Abstract subjectivities and queer empathy
A renowned art scholar and critic, Vernon Lee (born Violet Paget, 1856-1935) occupies an interesting place in the history of art history not so much because of her discoveries about ancient statuary, but for the way in which she used them. After 1895, in collaboration with her lover Clementina Anstruther-Thomson, Lee embarked on a series of psychological experiments to record their physical responses to works of art. In this lecture, Francesco Ventralla will look at some experiments they conducted in art galleris in order to discuss the importance of their “exercises” with ancient sculptures in relation to queer aesthetics then and now.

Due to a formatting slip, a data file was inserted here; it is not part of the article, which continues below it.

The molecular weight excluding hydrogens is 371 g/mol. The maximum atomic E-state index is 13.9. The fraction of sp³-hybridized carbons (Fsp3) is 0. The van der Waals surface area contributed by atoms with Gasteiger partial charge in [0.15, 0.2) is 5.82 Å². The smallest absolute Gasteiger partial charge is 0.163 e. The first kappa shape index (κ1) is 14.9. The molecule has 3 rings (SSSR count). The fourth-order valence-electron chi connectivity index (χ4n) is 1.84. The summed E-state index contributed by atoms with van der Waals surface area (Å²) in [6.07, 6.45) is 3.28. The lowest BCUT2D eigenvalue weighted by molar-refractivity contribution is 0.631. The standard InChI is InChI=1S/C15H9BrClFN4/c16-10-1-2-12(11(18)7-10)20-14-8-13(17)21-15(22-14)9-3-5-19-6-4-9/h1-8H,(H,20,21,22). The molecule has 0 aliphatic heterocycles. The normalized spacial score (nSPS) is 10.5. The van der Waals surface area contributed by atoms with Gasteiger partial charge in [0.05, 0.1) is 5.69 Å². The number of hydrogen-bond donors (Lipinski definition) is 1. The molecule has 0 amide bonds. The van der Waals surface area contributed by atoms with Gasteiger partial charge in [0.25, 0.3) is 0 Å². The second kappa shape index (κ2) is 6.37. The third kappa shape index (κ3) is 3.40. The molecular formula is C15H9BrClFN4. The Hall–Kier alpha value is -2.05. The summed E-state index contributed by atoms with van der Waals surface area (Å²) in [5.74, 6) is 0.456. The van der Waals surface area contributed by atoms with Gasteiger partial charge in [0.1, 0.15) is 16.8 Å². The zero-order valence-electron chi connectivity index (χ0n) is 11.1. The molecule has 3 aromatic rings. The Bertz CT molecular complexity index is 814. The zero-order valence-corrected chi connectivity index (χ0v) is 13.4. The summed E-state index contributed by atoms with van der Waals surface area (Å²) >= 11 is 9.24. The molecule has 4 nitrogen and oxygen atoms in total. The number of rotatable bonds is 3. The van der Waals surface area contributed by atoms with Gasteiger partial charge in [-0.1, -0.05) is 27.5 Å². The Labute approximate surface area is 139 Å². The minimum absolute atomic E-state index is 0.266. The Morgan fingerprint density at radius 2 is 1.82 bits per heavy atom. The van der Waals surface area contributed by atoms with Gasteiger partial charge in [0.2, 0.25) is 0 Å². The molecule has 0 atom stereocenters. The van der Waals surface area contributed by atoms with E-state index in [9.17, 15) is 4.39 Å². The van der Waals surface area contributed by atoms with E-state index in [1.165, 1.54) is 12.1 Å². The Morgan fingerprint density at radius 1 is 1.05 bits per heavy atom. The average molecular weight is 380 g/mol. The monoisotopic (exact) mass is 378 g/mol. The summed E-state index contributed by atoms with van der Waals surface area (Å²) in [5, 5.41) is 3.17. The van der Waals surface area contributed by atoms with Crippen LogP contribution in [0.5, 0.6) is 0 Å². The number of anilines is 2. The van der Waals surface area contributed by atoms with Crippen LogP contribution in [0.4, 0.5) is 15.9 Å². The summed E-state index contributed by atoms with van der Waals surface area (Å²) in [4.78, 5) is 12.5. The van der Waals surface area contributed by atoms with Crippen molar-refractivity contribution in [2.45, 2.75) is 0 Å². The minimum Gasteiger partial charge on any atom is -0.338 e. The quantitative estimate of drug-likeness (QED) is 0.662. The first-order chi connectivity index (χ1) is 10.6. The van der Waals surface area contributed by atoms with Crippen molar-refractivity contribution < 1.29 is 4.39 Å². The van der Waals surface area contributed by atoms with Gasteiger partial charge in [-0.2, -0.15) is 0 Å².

Francesco Ventrella is Lecturer in Art History and Convenor of Postgraduate Studies in the Art History Department, University of Sussex. He holds a BA and MA from La Sapienza University of Rome, and a PhD from the University of Leeds, where he studied under the supervision of Griselda Pollock. Francesco’s research is informed by feminist and queer interventions in aesthetics, art history, and historiography; his interests lie in the relationship between materiality, corporeality and writing. Francesco is the co-editor with Giovanna Zapperi, of Art and Feminism in Postwar Italy: the Legacy of Carla Lonzi (Bloomsbury, forthcoming) and is also completing his first monograph A Feeling for Form. Connoisseurship as Cultural History. Francesco has been the recipient of the British Academy/Accademia dei Lincei Bursary (2007), the Leverhulme Postdoctoral Fellowship (2013-2016) and the Paul Mellon Fellowship (2019). A former editor of Parallax (2008-2011), he has recently joined the editorial board of Art History.